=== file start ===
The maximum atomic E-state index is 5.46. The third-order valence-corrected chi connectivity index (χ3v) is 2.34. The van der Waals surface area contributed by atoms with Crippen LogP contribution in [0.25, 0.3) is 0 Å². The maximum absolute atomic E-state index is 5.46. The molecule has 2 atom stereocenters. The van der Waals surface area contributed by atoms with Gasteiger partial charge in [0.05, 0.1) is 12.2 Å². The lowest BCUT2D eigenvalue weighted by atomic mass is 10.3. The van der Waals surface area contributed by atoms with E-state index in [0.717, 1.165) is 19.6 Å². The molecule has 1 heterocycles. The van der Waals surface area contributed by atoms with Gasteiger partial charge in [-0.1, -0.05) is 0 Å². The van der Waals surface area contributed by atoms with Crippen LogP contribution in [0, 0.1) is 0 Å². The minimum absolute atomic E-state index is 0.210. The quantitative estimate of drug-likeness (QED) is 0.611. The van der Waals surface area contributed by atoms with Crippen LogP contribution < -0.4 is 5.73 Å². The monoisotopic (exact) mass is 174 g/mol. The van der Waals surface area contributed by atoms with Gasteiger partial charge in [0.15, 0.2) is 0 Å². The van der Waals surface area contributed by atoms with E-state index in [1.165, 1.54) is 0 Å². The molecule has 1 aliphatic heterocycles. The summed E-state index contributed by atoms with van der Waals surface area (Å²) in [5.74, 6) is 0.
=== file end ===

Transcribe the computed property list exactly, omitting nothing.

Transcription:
The maximum atomic E-state index is 5.46. The third-order valence-corrected chi connectivity index (χ3v) is 2.34. The van der Waals surface area contributed by atoms with Crippen LogP contribution in [0.25, 0.3) is 0 Å². The maximum absolute atomic E-state index is 5.46. The molecule has 2 atom stereocenters. The van der Waals surface area contributed by atoms with Gasteiger partial charge in [0.05, 0.1) is 12.2 Å². The lowest BCUT2D eigenvalue weighted by atomic mass is 10.3. The van der Waals surface area contributed by atoms with E-state index in [0.717, 1.165) is 19.6 Å². The molecule has 1 heterocycles. The van der Waals surface area contributed by atoms with Gasteiger partial charge in [-0.1, -0.05) is 0 Å². The van der Waals surface area contributed by atoms with Crippen LogP contribution in [0, 0.1) is 0 Å². The minimum absolute atomic E-state index is 0.210. The quantitative estimate of drug-likeness (QED) is 0.611. The van der Waals surface area contributed by atoms with Crippen LogP contribution < -0.4 is 5.73 Å². The monoisotopic (exact) mass is 174 g/mol. The van der Waals surface area contributed by atoms with Gasteiger partial charge in [0.15, 0.2) is 0 Å². The van der Waals surface area contributed by atoms with E-state index in [1.165, 1.54) is 0 Å². The molecule has 1 aliphatic heterocycles. The summed E-state index contributed by atoms with van der Waals surface area (Å²) in [5.74, 6) is 0.